show-pic[1]By Zoetrope

Engine Heart starts off with a pretty simple premise: the humans are gone, but their robots remain, toddling and ticking around in a sad shadow of their former lives. What you make of the setting beyond that is up to you, since there is no default campaign setting beyond a post-apocalyptic Earth (and even that’s not set in stone).

The tone of the game can range from light-hearted and comedic to bleak and heart-breaking, often during the same session! Your robots range in size from something that can fit in a shoebox to something the size of a refrigerator, and come equipped with whatever tools you think they might have needed to do their jobs back in the day. Larger robots might appear in the game, but only as GM characters.

There are no classes and few restrictions on what kinds of equipment your robot can have. If you want to dump most of your starting points into a top-of-the-line trash compactor and play a barely-sentient box on wheels, you can. Not your thing? How about a human-looking robot with a taste for poetry and the fine arts? Both are equally viable, and both are exactly the kinds of machines that might be found wandering the decaying ruins of your home town.

The Rules

The game is fairly rules-light, being a d10 pool system like White Wolf’s World of Darkness, where you roll a certain number of d10s for any check and try to get as many of them equal or above the target number required.

The system uses the exploding-10s concept (where rolling a 10 on any die allows you to count that as a success and reroll it), without the old World of Darkness rule that rolling a 1 cancels out a success. This allows for long-shot victories without the constant success-turned-failure that oWoD’s rules seemed to promote.

In most cases the required target number is 8, but it can be lower (a minimum of 2) or higher (to a max of 10). Slow robots have a hard time getting out of the way, and so they are easier to touch; some might only require a 2 or higher to hit. Speedy robots are the opposite: you better roll at least one 10 or you’ll miss them.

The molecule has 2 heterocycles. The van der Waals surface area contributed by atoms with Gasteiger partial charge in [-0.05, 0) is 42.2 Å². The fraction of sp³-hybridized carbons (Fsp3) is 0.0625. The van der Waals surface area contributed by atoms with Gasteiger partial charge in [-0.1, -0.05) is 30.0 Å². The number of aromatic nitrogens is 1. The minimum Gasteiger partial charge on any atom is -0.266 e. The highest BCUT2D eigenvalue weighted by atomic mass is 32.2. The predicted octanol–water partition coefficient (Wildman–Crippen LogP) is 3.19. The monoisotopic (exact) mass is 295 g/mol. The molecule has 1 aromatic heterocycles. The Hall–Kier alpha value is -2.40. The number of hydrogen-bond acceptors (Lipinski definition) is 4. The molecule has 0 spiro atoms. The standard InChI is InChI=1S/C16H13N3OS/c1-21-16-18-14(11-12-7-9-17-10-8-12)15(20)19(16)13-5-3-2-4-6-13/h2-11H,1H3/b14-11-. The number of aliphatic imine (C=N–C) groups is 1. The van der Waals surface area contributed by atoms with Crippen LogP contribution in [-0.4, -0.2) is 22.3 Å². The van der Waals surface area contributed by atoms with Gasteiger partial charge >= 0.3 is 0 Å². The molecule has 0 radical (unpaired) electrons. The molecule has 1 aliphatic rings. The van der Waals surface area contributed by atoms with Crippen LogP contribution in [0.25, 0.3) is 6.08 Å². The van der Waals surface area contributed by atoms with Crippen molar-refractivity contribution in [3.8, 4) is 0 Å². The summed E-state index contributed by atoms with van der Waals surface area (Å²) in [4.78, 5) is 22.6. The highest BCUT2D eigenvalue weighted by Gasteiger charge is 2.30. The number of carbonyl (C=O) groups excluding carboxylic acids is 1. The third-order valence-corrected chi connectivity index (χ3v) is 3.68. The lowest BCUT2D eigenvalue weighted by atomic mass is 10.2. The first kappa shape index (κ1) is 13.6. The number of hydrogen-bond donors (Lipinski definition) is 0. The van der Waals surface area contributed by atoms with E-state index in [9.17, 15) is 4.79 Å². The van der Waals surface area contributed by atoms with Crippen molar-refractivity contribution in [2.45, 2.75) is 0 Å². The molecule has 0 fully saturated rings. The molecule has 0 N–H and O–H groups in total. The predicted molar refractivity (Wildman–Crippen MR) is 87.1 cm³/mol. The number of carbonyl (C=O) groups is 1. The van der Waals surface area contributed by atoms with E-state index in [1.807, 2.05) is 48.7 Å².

Character attributes are very specific compared to most games: four different kinds of intelligence (is your robot good at fixing things or talking to people?), five physical stats (Dexterity, Mobility, Perception, Reflexes and Strength), and four more attributes: Durability, Buffer, Power and Size.

The wide array of attributes means there are no “skills” to speak of; if you have a problem you just roll the dice for the most related attribute. Your stats also influence a lot of other things, from hit points (Durability + Size) to your speed (Mobility + Reflexes) to how many dice you get to roll to punch another robot (Dexterity + Reflexes).

Every attribute must be at least 1, which serves to ensure that no robot can be automatically struck or destroyed. The normal attribute cap is 5, with a few ways to bump an attribute up to 6.

These attributes also influence how easy (or hard) your robot is to repair. Robots with a lot of hit points have lower target numbers needed to be repaired, while more delicate robots require higher rolls. For dedicated repair-bots this usually isn’t a problem, but if your robot is broken and your fellow machines don’t know what to do you might find yourself in trouble.

Most robots don’t have more than 8-10 hit points, so with attacks that deal five or six points at every strike, combat can turn murderous at the drop of a hat.

Leaky Batteries and Exploding Robots